The key to my belief is the structure that FSG appear to be putting in place with a Sporting Director and a Technical Director to be appointed along with Manager who’s more likely to be a Head Coach than the traditional English style Manager. Martinez is believed to be demanding control over the footballing side of the club, which is something that in my opinion he’s not ready for. Not at a club like Liverpool. I don’t believe Rodgers is ready to have full control over the footballing side of the club either, but my thinking is that he may be ready to have control of the team and I don’t think he would be as demanding as Martinez because I think he’d be far more comfortable in a coaching role than the Spaniard who has no real coaching experience and has always been given free reign at the clubs he’s managed. Rodgers as worked in a variety of positions at the clubs he’s been at, so a Head Coach position, where he handles mainly the training, tactics and team selection, while be just part of the decision making process on things like transfers, might be more to his liking than Martinez’.
It has been said that the method and structure Liverpool are planning to adopt is that which clubs like Lyon, Bayern Munich, Ajax, Juventus and others have been using for years. It’s a set-up where the traditional manager’s role is split up among three or four people with the premise being that many great minds working together can make for great ideas and great decisions. With the Sporting Director and the Technical Director being in place to not only share the workload but also to act as sounding boards for the Head Coach and support him in whatever ways he requires.
I thought I’d take a look at the different factors which have led me to believe that Rodgers is the better fit for the Liverpool job from the apparent two remaining candidates.Coaching Background
With the role being largely centred around the coaching aspect, Rodgers truly stands out from the crowd. Having retired from football at the age of 20 due to a combination of injury and not believing he was ever going to be good enough to play at the highest level, Rodgers began coaching at Reading. He began by coaching at the youth level and worked his way into the job as youth team manager. He served the club in this role for almost nine years whilst also being involved in the coaching of the first team, and the reserve team as he continued his coaching education. During his time at Reading he also spent significant time travelling around Spain picking up ideas and philosophies which would help shape the type of manager he became. He spent quite a bit of time at Barcelona, where he took note of the clubs philosophy of football. He also traveled to Holland and spent time at Ajax which gives you an indication of the type of football he wants his teams to play.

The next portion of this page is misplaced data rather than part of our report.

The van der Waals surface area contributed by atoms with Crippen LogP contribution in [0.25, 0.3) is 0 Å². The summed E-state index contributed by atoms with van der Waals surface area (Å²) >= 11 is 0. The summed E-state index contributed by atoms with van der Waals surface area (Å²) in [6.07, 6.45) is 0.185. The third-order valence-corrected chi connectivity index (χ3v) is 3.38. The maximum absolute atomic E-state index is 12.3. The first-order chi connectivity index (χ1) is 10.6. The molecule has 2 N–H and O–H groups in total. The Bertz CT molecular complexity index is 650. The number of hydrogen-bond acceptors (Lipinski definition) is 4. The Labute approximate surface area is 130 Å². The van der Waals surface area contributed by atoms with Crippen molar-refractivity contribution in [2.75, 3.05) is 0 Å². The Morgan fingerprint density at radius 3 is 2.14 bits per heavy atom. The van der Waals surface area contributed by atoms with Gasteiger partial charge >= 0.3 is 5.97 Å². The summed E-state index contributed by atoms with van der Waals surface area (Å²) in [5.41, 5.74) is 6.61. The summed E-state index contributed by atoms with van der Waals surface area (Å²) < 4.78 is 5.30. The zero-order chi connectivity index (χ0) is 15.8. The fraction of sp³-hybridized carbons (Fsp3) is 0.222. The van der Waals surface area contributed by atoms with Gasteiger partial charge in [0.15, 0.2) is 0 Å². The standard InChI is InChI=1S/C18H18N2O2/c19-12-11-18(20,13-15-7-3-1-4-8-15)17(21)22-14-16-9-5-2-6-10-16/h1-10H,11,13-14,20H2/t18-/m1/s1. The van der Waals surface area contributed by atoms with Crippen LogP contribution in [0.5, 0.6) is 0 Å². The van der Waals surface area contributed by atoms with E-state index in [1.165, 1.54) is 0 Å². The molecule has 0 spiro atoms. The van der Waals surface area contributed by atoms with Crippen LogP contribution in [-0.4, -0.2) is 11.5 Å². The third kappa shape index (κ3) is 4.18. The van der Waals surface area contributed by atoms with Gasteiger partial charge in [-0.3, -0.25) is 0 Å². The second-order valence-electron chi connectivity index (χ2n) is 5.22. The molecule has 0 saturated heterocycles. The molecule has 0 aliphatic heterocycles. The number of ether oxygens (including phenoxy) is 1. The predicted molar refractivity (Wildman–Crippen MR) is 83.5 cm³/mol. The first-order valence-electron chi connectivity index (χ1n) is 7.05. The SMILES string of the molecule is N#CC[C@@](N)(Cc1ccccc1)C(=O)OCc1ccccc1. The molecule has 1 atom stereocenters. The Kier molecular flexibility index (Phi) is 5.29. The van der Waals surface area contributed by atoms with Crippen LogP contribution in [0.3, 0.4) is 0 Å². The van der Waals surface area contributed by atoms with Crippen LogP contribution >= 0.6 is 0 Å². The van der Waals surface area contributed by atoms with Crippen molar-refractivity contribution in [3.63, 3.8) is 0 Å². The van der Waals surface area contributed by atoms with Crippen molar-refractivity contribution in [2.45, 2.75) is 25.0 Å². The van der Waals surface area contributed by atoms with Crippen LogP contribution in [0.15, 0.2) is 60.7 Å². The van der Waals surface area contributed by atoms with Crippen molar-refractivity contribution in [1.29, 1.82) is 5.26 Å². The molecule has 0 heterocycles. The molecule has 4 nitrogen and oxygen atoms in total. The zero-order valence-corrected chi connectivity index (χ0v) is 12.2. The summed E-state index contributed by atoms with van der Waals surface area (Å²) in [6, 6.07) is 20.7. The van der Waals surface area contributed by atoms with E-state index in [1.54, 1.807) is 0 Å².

He was plucked from Reading and brought to Chelsea by Jose Mourinho who was clearly impressed with Rodgers and his work at Reading as he made him his first external appointment after taking over at Chelsea. Rodgers has said the following about making the move to Chelsea,
“Jose played 4-3-3, or a 4-4-2 diamond, and he wanted a coach to implement his methodology. As you can imagine I was nervous meeting him, a guy I’d read a book about. But he was brilliant, and made me his first external appointment. He took me under his wing a wee bit, maybe because he saw something different in me, or maybe there was a bit of empathy because, like him, I hadn’t had the big playing career. Anyway, that started one of the best times of my life. Jose had learnt from his mentor, Louis van Gaal, and I learnt from him, that there must never be a lazy day in training, and that preparation is vital.”
Mourinho’s influence on Rodgers is a huge factor in my thinking, Mourinho methods on the training ground are widely praised and Rodgers is believed to have gleaned quite a lot from them and implemented them in his own regimes.